Marcel Duchamp Marcel Duchamp (French: [maʁsɛl dyʃɑ̃]; 28 July 1887 – 2 October 1968) was a French-American painter, sculptor, chess player, and writer whose work is associated with Dadaism[1][2] and conceptual art,[3] although not directly associated with Dada groups. Duchamp is commonly regarded, along with Pablo Picasso and Henri Matisse, as one of the three artists who helped to define the revolutionary developments in the plastic arts in the opening decades of the twentieth century, responsible for significant developments in painting and sculpture.[4][5][6][7] Duchamp has had an immense impact on twentieth-century and twenty first-century art. By World War I, he had rejected the work of many of his fellow artists (like Henri Matisse) as "retinal" art, intended only to please the eye. Instead, Duchamp wanted to put art back in the service of the mind.[8] Importance[edit] Early life[edit]

Postmodern art Postmodern art is a body of art movements that sought to contradict some aspects of modernism or some aspects that emerged or developed in its aftermath. In general, movements such as Intermedia, Installation art, Conceptual Art and Multimedia, particularly involving video are described as postmodern. There are several characteristics which lend art to being postmodern; these include bricolage, the use of words prominently as the central artistic element, collage, simplification, appropriation, performance art, the recycling of past styles and themes in a modern-day context, as well as the break-up of the barrier between fine and high arts and low art and popular culture.[1][2] Use of the term[edit] The predominant term for art produced since the 1950s is "contemporary art". As well as describing certain tendencies of contemporary art, postmodern has also been used to denote a phase of modern art.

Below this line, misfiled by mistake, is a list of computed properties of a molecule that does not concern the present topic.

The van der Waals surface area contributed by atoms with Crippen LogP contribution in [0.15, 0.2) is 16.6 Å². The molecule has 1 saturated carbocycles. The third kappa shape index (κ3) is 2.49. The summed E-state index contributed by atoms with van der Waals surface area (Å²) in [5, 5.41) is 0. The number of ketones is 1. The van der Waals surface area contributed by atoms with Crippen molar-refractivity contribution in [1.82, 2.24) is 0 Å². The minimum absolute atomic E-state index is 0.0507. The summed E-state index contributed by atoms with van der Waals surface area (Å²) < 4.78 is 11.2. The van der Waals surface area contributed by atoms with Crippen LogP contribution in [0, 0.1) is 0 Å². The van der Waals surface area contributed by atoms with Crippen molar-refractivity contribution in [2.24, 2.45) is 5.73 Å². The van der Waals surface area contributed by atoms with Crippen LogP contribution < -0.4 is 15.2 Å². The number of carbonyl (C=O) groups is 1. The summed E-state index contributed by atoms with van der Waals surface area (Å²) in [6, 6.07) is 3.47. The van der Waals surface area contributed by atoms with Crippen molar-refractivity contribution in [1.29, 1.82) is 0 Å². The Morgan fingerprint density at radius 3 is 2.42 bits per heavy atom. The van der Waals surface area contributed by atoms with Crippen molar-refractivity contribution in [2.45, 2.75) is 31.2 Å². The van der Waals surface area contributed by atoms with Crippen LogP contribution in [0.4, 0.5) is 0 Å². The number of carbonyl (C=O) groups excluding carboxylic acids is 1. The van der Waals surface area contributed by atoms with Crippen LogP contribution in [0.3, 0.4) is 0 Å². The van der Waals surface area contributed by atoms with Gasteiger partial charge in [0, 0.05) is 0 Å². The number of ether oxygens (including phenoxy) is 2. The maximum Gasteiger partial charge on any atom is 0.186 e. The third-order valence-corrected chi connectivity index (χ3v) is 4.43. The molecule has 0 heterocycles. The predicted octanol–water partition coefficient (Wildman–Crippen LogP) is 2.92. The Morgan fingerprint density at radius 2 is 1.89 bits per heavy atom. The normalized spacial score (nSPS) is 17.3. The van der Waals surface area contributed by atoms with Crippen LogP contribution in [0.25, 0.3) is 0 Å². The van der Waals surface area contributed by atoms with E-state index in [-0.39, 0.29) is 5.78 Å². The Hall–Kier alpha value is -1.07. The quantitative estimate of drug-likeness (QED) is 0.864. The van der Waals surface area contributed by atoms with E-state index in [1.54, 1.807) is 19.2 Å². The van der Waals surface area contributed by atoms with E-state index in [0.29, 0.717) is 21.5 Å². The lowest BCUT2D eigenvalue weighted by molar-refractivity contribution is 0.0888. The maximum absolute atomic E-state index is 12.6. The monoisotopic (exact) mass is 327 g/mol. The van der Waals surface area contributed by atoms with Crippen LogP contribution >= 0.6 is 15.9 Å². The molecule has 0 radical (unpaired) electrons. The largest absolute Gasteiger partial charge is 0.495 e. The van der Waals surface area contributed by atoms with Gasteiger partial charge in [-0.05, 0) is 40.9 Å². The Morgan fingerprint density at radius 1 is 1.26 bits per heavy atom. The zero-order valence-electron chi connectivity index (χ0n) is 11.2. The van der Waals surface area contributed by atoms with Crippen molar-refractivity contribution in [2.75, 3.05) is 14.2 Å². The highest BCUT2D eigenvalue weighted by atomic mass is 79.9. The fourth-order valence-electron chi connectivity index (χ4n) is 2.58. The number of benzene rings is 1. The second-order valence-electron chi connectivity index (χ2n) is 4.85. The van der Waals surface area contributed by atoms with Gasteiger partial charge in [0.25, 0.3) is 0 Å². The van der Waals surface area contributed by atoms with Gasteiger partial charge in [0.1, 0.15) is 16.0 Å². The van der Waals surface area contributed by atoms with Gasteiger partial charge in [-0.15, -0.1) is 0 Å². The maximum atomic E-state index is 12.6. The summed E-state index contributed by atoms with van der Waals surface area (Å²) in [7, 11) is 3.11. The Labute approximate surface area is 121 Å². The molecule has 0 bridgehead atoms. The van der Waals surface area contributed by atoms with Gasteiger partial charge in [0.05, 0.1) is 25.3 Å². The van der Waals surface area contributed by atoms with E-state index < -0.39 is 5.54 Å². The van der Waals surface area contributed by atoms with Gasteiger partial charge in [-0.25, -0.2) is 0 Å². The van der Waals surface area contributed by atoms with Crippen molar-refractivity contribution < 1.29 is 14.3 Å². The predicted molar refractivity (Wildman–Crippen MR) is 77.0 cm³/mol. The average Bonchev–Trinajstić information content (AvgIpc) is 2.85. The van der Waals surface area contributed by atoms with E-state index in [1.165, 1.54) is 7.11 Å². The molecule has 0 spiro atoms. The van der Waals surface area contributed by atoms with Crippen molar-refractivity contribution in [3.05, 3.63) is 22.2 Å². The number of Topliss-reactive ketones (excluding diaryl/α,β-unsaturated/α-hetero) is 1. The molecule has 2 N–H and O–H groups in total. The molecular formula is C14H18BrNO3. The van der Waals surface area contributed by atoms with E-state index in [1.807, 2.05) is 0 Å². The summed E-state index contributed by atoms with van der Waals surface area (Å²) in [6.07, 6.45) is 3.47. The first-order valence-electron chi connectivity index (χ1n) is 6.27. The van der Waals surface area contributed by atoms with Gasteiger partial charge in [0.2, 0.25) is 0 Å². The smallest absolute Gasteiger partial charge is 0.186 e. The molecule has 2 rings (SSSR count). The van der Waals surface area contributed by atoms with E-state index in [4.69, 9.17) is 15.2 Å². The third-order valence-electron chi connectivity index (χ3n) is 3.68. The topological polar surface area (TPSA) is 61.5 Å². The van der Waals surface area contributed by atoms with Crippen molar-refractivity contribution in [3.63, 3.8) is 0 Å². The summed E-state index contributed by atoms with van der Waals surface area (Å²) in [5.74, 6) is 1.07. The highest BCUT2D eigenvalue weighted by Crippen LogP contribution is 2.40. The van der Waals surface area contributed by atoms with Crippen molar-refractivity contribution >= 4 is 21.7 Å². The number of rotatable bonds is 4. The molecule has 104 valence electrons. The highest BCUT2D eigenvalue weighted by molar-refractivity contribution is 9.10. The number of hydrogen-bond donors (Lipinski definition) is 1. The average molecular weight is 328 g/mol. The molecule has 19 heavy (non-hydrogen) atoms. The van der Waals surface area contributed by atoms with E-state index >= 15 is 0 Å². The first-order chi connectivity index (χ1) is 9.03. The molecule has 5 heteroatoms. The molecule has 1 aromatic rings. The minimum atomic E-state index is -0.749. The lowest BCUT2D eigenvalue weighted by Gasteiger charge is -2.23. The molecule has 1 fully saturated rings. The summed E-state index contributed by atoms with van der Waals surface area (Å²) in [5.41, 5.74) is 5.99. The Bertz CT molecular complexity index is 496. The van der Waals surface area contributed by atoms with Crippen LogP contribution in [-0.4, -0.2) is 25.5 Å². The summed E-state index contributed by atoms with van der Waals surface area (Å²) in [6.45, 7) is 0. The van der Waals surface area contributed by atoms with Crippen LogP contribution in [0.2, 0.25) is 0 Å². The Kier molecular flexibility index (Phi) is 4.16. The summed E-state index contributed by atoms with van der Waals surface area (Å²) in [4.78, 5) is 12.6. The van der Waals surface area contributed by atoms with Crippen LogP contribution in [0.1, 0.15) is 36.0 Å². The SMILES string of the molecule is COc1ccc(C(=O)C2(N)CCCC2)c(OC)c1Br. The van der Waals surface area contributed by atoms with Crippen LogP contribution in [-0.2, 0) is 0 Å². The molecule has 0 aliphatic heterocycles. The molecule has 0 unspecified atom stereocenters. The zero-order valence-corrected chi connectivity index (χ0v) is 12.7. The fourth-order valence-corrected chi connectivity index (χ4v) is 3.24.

Gentrification Gentrification is a shift in an urban community toward wealthier residents and/or businesses and increasing property values.[1] Gentrification is typically the result of investment in a community by local government, community activists, or business groups, and can often spur economic development, attract business, and lower crime rates. In addition to these potential benefits, gentrification can lead to population migration, which involves poorer residents being displaced by wealthier newcomers. In a community undergoing gentrification, the average income increases and average family size decreases. Poorer pre-gentrification residents who are unable to pay increased rents or property taxes[dubious ] may be driven out.